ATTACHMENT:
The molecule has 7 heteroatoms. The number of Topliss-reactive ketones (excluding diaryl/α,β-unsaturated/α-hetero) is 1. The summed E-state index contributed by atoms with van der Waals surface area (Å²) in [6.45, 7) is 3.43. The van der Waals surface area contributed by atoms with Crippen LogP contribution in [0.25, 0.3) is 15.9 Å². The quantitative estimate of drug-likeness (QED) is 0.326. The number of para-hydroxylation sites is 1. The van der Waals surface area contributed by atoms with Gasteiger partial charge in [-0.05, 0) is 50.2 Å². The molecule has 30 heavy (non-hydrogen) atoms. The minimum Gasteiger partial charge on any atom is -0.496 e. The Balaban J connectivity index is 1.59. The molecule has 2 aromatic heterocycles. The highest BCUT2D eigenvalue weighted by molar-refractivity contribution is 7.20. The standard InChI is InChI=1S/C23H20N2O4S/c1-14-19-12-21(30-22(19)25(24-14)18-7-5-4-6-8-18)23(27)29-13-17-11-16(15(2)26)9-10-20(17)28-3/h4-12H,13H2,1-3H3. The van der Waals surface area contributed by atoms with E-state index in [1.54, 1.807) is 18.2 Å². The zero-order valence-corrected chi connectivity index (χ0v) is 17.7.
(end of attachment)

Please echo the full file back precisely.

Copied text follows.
The molecule has 7 heteroatoms. The number of Topliss-reactive ketones (excluding diaryl/α,β-unsaturated/α-hetero) is 1. The summed E-state index contributed by atoms with van der Waals surface area (Å²) in [6.45, 7) is 3.43. The van der Waals surface area contributed by atoms with Crippen LogP contribution in [0.25, 0.3) is 15.9 Å². The quantitative estimate of drug-likeness (QED) is 0.326. The number of para-hydroxylation sites is 1. The van der Waals surface area contributed by atoms with Gasteiger partial charge in [-0.05, 0) is 50.2 Å². The molecule has 30 heavy (non-hydrogen) atoms. The minimum Gasteiger partial charge on any atom is -0.496 e. The Balaban J connectivity index is 1.59. The molecule has 2 aromatic heterocycles. The highest BCUT2D eigenvalue weighted by molar-refractivity contribution is 7.20. The standard InChI is InChI=1S/C23H20N2O4S/c1-14-19-12-21(30-22(19)25(24-14)18-7-5-4-6-8-18)23(27)29-13-17-11-16(15(2)26)9-10-20(17)28-3/h4-12H,13H2,1-3H3. The van der Waals surface area contributed by atoms with E-state index in [1.54, 1.807) is 18.2 Å². The zero-order valence-corrected chi connectivity index (χ0v) is 17.7.